Can someone please remind me what "->" means and how to use it.
That is a pointer arrow, it is used instead of 'dot' when dealing with pointers.
//Direct access with 'dot' Object myObjectDirect; myObjectDirect.doWork(); //Indirect access with pointer arrow Object myObjectPointer = new Object(); myObjectPointer->doWork();
Notice the difference in the object declaration.
P.S. some people call it a 'dit' as 'pointer arrow' can be a mouthfull esspecially if you are describing a long command. The i in dit stands for indirect, so 'dit' is 'indrect dot'.
Edited 6 Years Ago by Colezy: n/a
I would like to add a bit to what Colezy said. First of all, I think there is a '*' missing in the code:
//Direct access with 'dot' Object myObjectDirect; myObjectDirect.doWork(); //Indirect access with pointer arrow Object *myObjectPointer = new Object(); myObjectPointer->doWork();
To fully understand the arrow, consider this:
- To get the value a pointer refers to, we use the '*' operator.
- To get to a class member inside an object we use the '.' operator.
- The '.' operator has a higher priority than the '*' operator
So what we might intuitively think by simply using the '*' and '.' operators will not work:
Object *myObjectPointer = new Object(); //Wrong code *myObjectPointer.doWork(); //Same as *(myObjectPointer.doWork());
Since the '.' operator has a higher priority, executing this means:
- Inside the object 'myObjectPointer' (not pointer), execute the function 'doWork()'
- 'doWork()' is expected to return a pointer value, which would then be used, by the '*' operator, to get the values referenced.
But we know this is wrong, because 'myObjectPointer' is the pointer not the object.
The simple (and more primitive) solution would be using brackets to shift the priority:
Object *myObjectPointer = new Object(); //Correct but unfriendly code (*myObjectPointer).doWork();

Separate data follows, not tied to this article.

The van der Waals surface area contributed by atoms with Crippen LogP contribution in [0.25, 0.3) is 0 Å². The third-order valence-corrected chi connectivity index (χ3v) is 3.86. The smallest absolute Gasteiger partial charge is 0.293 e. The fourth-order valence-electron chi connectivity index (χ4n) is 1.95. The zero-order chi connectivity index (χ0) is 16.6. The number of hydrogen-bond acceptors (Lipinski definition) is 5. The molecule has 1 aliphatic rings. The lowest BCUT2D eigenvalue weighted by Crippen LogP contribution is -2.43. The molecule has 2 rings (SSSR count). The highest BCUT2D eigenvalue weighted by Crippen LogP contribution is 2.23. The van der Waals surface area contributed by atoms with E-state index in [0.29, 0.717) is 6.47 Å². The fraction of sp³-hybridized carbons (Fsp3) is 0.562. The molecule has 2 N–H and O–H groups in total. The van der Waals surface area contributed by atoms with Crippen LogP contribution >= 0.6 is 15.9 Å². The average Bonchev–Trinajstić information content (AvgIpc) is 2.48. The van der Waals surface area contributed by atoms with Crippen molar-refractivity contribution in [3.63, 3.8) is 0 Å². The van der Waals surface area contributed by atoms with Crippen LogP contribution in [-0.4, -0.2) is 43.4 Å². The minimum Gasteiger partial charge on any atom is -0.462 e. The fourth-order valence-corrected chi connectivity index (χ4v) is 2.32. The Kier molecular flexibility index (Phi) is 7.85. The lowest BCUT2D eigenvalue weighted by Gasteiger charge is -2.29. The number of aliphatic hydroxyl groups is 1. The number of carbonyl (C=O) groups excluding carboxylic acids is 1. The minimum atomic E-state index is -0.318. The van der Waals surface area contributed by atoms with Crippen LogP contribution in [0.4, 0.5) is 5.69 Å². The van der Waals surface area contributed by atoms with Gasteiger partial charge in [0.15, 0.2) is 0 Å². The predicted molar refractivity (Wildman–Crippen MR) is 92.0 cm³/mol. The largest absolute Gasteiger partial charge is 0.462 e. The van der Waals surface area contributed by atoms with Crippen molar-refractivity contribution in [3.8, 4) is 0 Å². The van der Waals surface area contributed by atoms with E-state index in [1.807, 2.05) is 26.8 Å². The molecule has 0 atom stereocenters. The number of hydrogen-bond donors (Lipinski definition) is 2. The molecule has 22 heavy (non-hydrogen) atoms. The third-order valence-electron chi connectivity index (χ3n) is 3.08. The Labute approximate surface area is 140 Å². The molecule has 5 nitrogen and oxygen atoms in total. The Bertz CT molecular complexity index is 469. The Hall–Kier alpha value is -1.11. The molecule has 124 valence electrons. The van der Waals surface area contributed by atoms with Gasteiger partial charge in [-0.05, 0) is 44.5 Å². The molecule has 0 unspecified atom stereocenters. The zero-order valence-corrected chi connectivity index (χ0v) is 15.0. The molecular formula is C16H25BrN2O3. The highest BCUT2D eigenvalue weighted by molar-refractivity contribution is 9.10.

Note that the '*' operator is inside the brakcets, it will work first, getting the object referenced by the pointer, then the function 'doWork()' will be looked up in that object.
But this is really annoying to keeping adding these brackets like that, and not so intuitively readable. This is where the operator '->' comes into action, as it is the equivelant of we just did with the brackets:
Object *myObjectPointer = new Object(); //Correct but unfriendly code (*myObjectPointer).doWork(); //Correct and friendly code :) myObjectPointer->doWork();
I hope this makes things clear rather than complicate them!
I would like to add a bit to what Colezy said. First of all, I think there is a '*'
Cheers for pointing that out, yeah I somehow missed that.
Thats some good information there, good post.
Edited 6 Years Ago by Colezy: n/a
Hi. so this is actually a continuation from another question of mineHere but i was advised to start a new thread as the original question was already answered.
This is the result of previous question answered :
code for the listbox - datagridview interaction
At the top of the code ...
I have a 2d matrix with dimension (3, n) called A, I want to calculate the normalization and cross product of two arrays (b,z) (see the code please) for each column (for the first column, then the second one and so on).
the function that I created to find the ...
Hi. I have a form with list box : lst_product, datagridview : grd_order and button: btn_addline. lst_product has a list of product ids selected from database (MS Acess 2013) , grd_order is by default empty except for 2 headers and btn_addline adds rows to grd_order.
Private Sub btn_addline_Click(ByVal ...